Missing and Murder Investigation
In many cases, a suspect will consent to an interview and waive his/her rights but not be completely truthful in the interview.
Smith Collins reported to the police that his father was missing and that he was unable to trace his father's whereabouts. Collins' father's body was recovered from the sea a few days later. He had died of asphyxiation even before his body had been dumped in the sea. A neighbor had seen the father tending the plants in the garden on the morning of the day he disappeared. The investigating officers could not find any evidence of an intruder at the house. The lifeguard at the beach thought that the photograph of Smith looked similar to a person who had hired a boat to go fishing on that day. Further investigation revealed that Smith had a history of paranoid schizophrenia and had been in treatment for the previous six years. Smith expressed shock and grief at being suspected of his father's murder and consented to be interviewed by the police.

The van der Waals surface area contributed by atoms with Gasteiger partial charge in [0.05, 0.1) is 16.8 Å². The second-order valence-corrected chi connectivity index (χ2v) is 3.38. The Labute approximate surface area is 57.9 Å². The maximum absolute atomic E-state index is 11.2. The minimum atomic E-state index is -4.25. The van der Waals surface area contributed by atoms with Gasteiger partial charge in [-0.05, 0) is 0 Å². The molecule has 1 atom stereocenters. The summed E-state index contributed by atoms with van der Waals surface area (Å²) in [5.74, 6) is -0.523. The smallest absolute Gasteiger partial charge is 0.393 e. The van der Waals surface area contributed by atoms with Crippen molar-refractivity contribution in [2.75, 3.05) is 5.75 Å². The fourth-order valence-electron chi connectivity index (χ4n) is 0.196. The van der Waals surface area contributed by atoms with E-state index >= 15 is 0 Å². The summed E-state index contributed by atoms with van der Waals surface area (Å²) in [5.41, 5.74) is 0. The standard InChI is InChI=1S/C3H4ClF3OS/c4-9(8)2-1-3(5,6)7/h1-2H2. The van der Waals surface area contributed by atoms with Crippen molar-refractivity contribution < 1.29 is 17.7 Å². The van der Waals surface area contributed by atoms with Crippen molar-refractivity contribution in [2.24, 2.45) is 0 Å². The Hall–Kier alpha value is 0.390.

Is it possible to obtain a confessional statement from the suspect in this case?
Discuss the strategies that you would adopt if you were to interview this suspect. How would you handle a statement you knew to be untrue from this suspect?
Yes it is possible, because he consented and was not forced to give an interview, which is not detention because anyone can be asked to come to an interview with police. The person has the right to decline if they are not formally charged as a suspect. He did not decline; therefore, his confession during this interview would be valid even ...
Criminal investigation confessional statements are examined. The strategies to adopt when interviewing a suspect is determined.